In 2002, Jim Graham campaigns with then-D.C. Mayor Anthony A. Williams outside Goodwill Baptist Church at Kalorama and Columbia roads. (James M. Thresher/The Washington Post)


The first recipient of the question this evening had been a friend outside of the Alcoholics Anonymous meeting that Graham — more than 30 years sober — attended nightly. “You could dance for men or women,” he’d reassured the man, but after getting a negative reply, he went to the parking lot and asked someone else. “You’d just need to lose that belly,” he said, and the man said “Me?” and Graham said “Yes!” and the man said “Nah,” and a woman sitting nearby said “This is so random,” but she accepted a Rock Hard postcard nonetheless, and Graham smiled. “Come tonight,” he’d told her. “Ladies night. Or Sunday!”

Now Michael walked away and Graham shook his head. “One of these days I’m going to find someone on the street who wants to dance,” he said. He hadn’t found any dancers this way yet, but then again, he was still figuring out how all of this worked.

The whole idea started six or seven months ago, after Graham lost his council primary to a 34-year-old upstart and began to think about his remaining years. He wanted to make some money. As a gay man, he enjoyed looking at male bodies. He also had a passion for the arts, and a vision of tasteful erotica, and wondered whether there was a way to bring all of those things together. He spent several months calling up renowned choreographers, talking and talking about Vaslav Nijinsky, and Nijinsky’s seminal ballets, and one ballet’s scene in which a lovelorn faun simulates a sex scene.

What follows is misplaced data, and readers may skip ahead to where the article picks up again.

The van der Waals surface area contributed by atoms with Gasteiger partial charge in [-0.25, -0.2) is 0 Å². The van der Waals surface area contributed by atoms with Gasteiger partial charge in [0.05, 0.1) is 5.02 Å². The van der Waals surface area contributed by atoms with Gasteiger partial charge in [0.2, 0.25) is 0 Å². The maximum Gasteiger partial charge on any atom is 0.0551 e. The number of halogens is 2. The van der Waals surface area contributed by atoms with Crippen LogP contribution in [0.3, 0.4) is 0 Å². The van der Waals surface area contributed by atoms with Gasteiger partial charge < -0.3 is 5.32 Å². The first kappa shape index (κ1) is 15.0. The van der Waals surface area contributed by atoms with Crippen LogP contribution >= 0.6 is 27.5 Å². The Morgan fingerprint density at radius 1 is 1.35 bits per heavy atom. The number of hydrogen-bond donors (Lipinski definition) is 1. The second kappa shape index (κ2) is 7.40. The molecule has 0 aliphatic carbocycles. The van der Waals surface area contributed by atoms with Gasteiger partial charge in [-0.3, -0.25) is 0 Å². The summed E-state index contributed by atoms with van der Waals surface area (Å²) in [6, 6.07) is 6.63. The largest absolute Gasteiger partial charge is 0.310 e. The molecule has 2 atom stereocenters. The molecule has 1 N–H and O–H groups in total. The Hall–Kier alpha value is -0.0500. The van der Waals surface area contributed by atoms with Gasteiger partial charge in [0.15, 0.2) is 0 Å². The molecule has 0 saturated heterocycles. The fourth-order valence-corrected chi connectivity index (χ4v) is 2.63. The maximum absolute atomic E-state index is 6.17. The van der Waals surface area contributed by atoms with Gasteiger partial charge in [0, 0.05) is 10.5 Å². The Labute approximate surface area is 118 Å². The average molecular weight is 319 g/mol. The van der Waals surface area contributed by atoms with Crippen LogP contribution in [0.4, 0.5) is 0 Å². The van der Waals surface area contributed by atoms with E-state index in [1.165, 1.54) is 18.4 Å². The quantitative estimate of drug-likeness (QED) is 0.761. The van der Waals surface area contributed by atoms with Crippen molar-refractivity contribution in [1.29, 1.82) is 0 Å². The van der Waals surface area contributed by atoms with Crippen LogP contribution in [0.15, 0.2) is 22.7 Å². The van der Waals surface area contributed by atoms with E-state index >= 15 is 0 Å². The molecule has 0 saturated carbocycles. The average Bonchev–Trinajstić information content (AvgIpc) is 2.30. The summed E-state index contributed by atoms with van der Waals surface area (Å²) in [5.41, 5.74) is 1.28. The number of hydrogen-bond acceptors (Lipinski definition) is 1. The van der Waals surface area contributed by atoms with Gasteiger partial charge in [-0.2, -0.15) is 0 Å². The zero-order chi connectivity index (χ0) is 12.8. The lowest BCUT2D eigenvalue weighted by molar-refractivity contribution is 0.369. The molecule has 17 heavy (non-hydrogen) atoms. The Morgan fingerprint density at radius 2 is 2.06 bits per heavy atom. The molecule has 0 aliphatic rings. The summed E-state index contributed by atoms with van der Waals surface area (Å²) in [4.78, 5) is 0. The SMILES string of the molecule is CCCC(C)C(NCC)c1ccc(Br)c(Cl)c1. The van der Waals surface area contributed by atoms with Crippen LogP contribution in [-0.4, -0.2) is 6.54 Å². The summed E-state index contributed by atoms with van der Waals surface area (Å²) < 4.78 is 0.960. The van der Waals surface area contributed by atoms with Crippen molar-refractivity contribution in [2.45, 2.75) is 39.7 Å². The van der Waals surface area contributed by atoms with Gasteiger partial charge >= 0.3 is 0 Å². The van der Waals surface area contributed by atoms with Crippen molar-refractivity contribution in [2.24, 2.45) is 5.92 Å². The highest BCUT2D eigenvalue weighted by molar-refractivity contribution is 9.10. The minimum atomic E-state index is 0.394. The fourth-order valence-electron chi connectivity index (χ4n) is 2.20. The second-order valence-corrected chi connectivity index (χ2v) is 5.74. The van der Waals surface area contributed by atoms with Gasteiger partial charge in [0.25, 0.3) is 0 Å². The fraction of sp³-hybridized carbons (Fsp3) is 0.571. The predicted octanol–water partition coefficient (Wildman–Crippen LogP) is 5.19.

“I thought — we should do that. I mean, not that, but like that,” he said. “But then one night a friend of mine said, nobody wants to see that. They want something not artistic.”

And so instead of erotic ballet dancers, Graham had an ad on Craigslist reading “No Experience Necessary” and an inbox containing correspondence from the prospective auditioners in which he instructed them, “Wear tighty-whities.”

He’d found a professional “stripper impresario” to hire the main dancers, but he was still short a waiter — a “shooter boy” — for Sunday, and he still wanted more publicity, and these considerations were on his mind as he crossed the street and walked into the House (leather sofas, one main stage, two side stages, three stripper poles) where the third asset he had was Allen.

Tonight, as it was a Thursday, Allen was in the kitchen, surrounded by the Ladies Night dancers and delivering a pep talk before the doors opened. The Thursday performances with Graham’s involvement had begun a few weeks ago; it was a different crew of dancers, different costumes, different music than Sunday would be.

“We’re gonna tear it up tonight,” Allen encouraged Playboy, Pretty Mike, Black Ice and the other dancers. “Whether it’s a big crowd or a little crowd, we’re ready to — .”

Graham poked his head in the door with news. He’d managed to get a reporter for Channel 5 to come interview him about the Sunday debut, he said, and she was outside with her cameraman. “Can the guys come and take it off for two minutes?” he asked. “Just for Channel 5?”

Allen shook his head. “They got to get ready first; they just got here.”